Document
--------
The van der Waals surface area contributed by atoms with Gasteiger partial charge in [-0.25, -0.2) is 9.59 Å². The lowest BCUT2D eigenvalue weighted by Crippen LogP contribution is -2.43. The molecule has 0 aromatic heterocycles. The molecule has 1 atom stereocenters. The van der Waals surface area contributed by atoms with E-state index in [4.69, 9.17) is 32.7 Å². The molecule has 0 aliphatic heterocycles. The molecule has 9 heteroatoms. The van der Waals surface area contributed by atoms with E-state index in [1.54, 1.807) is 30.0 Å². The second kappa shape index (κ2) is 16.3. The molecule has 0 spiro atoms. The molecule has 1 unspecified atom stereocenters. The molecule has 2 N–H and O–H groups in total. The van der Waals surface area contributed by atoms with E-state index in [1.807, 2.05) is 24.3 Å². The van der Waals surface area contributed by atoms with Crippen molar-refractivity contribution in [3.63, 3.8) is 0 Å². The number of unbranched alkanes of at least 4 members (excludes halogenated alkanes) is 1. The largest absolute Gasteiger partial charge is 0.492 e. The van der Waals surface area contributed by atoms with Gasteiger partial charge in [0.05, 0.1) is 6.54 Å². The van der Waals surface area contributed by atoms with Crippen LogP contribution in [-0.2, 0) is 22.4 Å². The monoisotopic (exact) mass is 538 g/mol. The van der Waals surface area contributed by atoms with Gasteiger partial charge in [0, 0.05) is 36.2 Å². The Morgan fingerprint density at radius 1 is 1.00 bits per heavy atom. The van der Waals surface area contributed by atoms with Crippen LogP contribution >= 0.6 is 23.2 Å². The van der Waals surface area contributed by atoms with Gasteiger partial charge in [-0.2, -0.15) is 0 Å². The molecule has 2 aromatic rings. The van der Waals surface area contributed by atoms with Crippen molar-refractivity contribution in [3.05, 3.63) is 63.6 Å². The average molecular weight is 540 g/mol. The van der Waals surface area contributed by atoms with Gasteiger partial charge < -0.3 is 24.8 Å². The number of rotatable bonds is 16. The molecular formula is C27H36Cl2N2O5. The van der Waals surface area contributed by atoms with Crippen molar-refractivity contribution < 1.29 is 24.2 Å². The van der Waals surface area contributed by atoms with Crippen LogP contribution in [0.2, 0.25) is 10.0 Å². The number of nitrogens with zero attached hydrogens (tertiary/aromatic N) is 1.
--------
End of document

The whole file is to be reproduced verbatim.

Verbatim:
The van der Waals surface area contributed by atoms with Gasteiger partial charge in [-0.25, -0.2) is 9.59 Å². The lowest BCUT2D eigenvalue weighted by Crippen LogP contribution is -2.43. The molecule has 0 aromatic heterocycles. The molecule has 1 atom stereocenters. The van der Waals surface area contributed by atoms with E-state index in [4.69, 9.17) is 32.7 Å². The molecule has 0 aliphatic heterocycles. The molecule has 9 heteroatoms. The van der Waals surface area contributed by atoms with E-state index in [1.54, 1.807) is 30.0 Å². The second kappa shape index (κ2) is 16.3. The molecule has 0 spiro atoms. The molecule has 1 unspecified atom stereocenters. The molecule has 2 N–H and O–H groups in total. The van der Waals surface area contributed by atoms with E-state index in [1.807, 2.05) is 24.3 Å². The van der Waals surface area contributed by atoms with Crippen molar-refractivity contribution in [3.63, 3.8) is 0 Å². The number of unbranched alkanes of at least 4 members (excludes halogenated alkanes) is 1. The largest absolute Gasteiger partial charge is 0.492 e. The van der Waals surface area contributed by atoms with Gasteiger partial charge in [0.05, 0.1) is 6.54 Å². The van der Waals surface area contributed by atoms with Crippen LogP contribution in [-0.2, 0) is 22.4 Å². The monoisotopic (exact) mass is 538 g/mol. The van der Waals surface area contributed by atoms with Gasteiger partial charge in [0, 0.05) is 36.2 Å². The Morgan fingerprint density at radius 1 is 1.00 bits per heavy atom. The van der Waals surface area contributed by atoms with Crippen LogP contribution >= 0.6 is 23.2 Å². The van der Waals surface area contributed by atoms with Gasteiger partial charge in [-0.2, -0.15) is 0 Å². The molecule has 2 aromatic rings. The van der Waals surface area contributed by atoms with Crippen molar-refractivity contribution in [3.05, 3.63) is 63.6 Å². The average molecular weight is 540 g/mol. The van der Waals surface area contributed by atoms with Gasteiger partial charge < -0.3 is 24.8 Å². The number of rotatable bonds is 16. The molecular formula is C27H36Cl2N2O5. The van der Waals surface area contributed by atoms with Crippen molar-refractivity contribution < 1.29 is 24.2 Å². The van der Waals surface area contributed by atoms with Crippen LogP contribution in [0.2, 0.25) is 10.0 Å². The number of nitrogens with zero attached hydrogens (tertiary/aromatic N) is 1.